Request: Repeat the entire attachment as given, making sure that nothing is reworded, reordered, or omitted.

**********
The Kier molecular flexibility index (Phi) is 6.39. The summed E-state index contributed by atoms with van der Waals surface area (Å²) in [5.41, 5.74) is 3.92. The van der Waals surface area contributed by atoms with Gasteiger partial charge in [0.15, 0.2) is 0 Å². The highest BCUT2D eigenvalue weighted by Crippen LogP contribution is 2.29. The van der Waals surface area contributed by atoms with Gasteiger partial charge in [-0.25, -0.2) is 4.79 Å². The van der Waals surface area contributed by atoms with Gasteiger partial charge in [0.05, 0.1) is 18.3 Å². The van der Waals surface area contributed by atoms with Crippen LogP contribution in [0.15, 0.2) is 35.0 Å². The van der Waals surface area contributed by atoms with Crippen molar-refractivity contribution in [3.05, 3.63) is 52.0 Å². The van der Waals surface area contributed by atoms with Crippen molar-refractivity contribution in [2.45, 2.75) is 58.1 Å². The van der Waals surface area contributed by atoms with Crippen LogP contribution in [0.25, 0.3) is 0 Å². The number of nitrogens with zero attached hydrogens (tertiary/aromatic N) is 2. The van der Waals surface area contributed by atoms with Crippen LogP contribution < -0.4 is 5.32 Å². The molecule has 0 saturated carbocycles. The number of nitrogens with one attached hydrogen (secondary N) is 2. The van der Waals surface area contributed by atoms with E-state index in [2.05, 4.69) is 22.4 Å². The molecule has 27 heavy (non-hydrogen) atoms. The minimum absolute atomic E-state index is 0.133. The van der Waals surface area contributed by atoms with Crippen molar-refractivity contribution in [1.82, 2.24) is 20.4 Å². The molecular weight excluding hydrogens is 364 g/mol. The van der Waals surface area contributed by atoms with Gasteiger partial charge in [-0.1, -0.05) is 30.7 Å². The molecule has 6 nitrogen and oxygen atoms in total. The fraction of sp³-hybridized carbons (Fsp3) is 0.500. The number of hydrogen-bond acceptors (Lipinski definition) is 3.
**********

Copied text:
The Kier molecular flexibility index (Phi) is 6.39. The summed E-state index contributed by atoms with van der Waals surface area (Å²) in [5.41, 5.74) is 3.92. The van der Waals surface area contributed by atoms with Gasteiger partial charge in [0.15, 0.2) is 0 Å². The highest BCUT2D eigenvalue weighted by Crippen LogP contribution is 2.29. The van der Waals surface area contributed by atoms with Gasteiger partial charge in [-0.25, -0.2) is 4.79 Å². The van der Waals surface area contributed by atoms with Gasteiger partial charge in [0.05, 0.1) is 18.3 Å². The van der Waals surface area contributed by atoms with Crippen LogP contribution in [0.15, 0.2) is 35.0 Å². The van der Waals surface area contributed by atoms with Crippen molar-refractivity contribution in [3.05, 3.63) is 52.0 Å². The van der Waals surface area contributed by atoms with Crippen molar-refractivity contribution in [2.45, 2.75) is 58.1 Å². The van der Waals surface area contributed by atoms with Crippen LogP contribution in [0.25, 0.3) is 0 Å². The number of nitrogens with zero attached hydrogens (tertiary/aromatic N) is 2. The van der Waals surface area contributed by atoms with Crippen LogP contribution < -0.4 is 5.32 Å². The molecule has 0 saturated carbocycles. The number of nitrogens with one attached hydrogen (secondary N) is 2. The van der Waals surface area contributed by atoms with E-state index in [2.05, 4.69) is 22.4 Å². The molecule has 27 heavy (non-hydrogen) atoms. The minimum absolute atomic E-state index is 0.133. The van der Waals surface area contributed by atoms with Crippen molar-refractivity contribution in [1.82, 2.24) is 20.4 Å². The molecular weight excluding hydrogens is 364 g/mol. The van der Waals surface area contributed by atoms with Gasteiger partial charge in [-0.1, -0.05) is 30.7 Å². The molecule has 6 nitrogen and oxygen atoms in total. The fraction of sp³-hybridized carbons (Fsp3) is 0.500. The number of hydrogen-bond acceptors (Lipinski definition) is 3.